When the Israeli philharmonic orchestra was created in Israel in 1976, Jewish musicians from Germany came. Many brought instruments from the holocaust. Amnon Weinstein's father, a world class violin maker, bought all that were put up for sale.
"We repaired them from scratch. There is one violin here that took me a year and a half to repair."
They wanted to preserve the violins so they could tell the story of those who'd played them and lost their lives.
"Many of them were used by Jewish people in the ghettos, in the camps everywhere. Some we know exactly the owner and some we don't know the owner but we know they have been in these atrocities ."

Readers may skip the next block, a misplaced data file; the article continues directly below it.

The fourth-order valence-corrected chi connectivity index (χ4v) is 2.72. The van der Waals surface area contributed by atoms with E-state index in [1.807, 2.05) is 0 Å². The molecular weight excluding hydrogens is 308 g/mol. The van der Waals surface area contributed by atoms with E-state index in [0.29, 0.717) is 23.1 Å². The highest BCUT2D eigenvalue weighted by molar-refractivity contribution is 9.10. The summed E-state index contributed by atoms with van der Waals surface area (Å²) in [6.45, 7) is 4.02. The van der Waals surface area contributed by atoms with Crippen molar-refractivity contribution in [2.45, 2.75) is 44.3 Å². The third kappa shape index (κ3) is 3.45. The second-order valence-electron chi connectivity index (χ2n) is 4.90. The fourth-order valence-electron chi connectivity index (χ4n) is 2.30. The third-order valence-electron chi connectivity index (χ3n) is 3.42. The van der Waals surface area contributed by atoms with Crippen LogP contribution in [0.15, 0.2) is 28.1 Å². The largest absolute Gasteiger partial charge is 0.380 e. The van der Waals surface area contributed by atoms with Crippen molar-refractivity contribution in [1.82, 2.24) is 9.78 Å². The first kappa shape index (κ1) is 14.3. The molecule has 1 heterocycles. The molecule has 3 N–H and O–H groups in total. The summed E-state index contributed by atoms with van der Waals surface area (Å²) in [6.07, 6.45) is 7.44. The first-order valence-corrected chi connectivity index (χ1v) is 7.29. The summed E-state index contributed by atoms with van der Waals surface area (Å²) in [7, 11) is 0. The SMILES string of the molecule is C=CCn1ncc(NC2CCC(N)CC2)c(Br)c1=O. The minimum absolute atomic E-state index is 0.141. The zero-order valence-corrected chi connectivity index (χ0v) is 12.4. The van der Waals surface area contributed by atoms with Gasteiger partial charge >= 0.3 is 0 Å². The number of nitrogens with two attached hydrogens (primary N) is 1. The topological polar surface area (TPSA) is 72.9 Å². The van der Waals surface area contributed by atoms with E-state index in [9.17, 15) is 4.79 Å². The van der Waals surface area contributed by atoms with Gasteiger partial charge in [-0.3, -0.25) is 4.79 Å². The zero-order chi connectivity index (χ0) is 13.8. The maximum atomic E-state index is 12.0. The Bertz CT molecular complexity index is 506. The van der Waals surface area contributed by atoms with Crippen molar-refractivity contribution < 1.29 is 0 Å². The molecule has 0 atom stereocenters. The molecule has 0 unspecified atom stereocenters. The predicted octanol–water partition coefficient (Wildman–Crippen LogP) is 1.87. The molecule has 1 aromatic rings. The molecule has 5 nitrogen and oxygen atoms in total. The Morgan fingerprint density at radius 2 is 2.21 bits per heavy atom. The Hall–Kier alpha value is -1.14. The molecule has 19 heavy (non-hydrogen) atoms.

Amnon's son, also a master violin maker says these violins help us understand the enormous tragedy of the holocaust.
"We can understand a single persons story. We can understand the story of this guy one of the first violin makers later had a string factory in Holland, killed on 22 May of 1944."
Each violin has a story.
"What we try to do is we bring individual stories something you can relate to. You can hear the violin, you can see the violin, you can touch the violin, you can see a photo of the person who played it."